There is already here a hint of morality in the use of time, particularly insofar as it is seen as valuable. We might accuse someone that misses an appointment, for instance, of “wasting our time.” Alternatively, we may praise someone for using their time efficiently—or criticise someone that does not.
There is, of course, a more specific formulation that extends this basic ‘time is a resource’ metaphor which is prominent in Western modernity: time is money.
I have to budget my time. I spent too much time on that. I’ve invested a lot of time on this project. You don’t use your time profitably. That mistake resulted in a considerable loss of time.
To begin, we should note that this metaphor is certainly not universal—it wouldn’t make sense to the Pueblos, for instance, for whom time is not even a resource. This metaphorical understanding of time as money extends that of time as a resource, with money singled out as a specific resource. Much of this structure is shared with the basic resource schema as outlined above, but it goes further including also words mapped from our understanding of money: budget, spend, invest, profit, loss, etc.
As noted, this metaphor obviously isn’t found among the Pueblos, for whom even the idea of time as a resource is foreign; and nor will it be found among those with no concept of money. We might ask here who is right, is time really money? This obviously cannot be answered in any metaphysical sense. What we can do, however, is note that this understanding is often real at least in a pragmatic sense that it is often something which must be taken into account. We find Western society has many institutions which reify our understanding of time as a resource or as money.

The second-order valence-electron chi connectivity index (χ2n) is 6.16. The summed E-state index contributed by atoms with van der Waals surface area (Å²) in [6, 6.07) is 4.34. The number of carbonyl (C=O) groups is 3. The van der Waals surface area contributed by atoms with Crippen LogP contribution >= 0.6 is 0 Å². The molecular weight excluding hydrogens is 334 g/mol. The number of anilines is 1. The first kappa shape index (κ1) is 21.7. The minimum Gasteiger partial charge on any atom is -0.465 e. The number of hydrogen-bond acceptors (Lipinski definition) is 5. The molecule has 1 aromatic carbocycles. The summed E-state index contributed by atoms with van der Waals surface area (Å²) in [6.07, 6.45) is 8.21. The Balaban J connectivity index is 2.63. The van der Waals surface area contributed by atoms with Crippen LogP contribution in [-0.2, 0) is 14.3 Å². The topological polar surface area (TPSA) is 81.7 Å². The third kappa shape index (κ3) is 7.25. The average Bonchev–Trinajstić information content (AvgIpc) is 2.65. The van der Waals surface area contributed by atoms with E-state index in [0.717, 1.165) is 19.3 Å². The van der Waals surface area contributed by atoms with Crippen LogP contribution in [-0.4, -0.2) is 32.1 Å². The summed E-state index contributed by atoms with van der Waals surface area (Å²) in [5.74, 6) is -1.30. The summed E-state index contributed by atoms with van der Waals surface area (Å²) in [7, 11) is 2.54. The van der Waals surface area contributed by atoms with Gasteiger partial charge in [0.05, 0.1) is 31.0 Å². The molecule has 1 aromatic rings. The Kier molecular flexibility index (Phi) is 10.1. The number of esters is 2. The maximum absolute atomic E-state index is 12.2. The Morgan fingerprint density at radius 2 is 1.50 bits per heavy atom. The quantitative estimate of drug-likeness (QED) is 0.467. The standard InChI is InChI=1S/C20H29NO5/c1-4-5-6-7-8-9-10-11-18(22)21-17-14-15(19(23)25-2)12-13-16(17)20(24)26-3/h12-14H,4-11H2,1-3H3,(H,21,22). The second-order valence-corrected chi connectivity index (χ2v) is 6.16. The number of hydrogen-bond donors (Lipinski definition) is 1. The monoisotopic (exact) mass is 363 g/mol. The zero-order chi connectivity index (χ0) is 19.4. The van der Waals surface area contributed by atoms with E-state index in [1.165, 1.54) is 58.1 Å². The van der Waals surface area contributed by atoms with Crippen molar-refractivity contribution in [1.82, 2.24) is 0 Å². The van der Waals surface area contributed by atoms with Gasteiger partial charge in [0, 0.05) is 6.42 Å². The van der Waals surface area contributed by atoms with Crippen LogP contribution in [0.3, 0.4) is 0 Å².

An important part of ‘Westernisation’ is importing this metaphor and the social institutions which reify it. People invest their energy as labour (resource) in exchange for pay (money); and we use money as a resource which may be invested, used up, and so on. The same is true of time, we may use it well in lucrative employment or somehow squander it, as by in leisure.
These metaphors—time as a resource, time as money—in other words, entail particular expectations for how people ought to handle their time: “Western businessmen seeking to set up factories in Third World countries,” for instance, “often see indigenous peoples who do not conceptualise time as a resource as being lazy.” And for those that wish to be successful in Western societies, there is indeed great deal of utility in treating time as money; it is this utilitarian truth, rather than anything metaphysical, which Benjamin Franklin sought to communicate by his maxim.
A short series on fundamentals, metaphors and many-sidedness: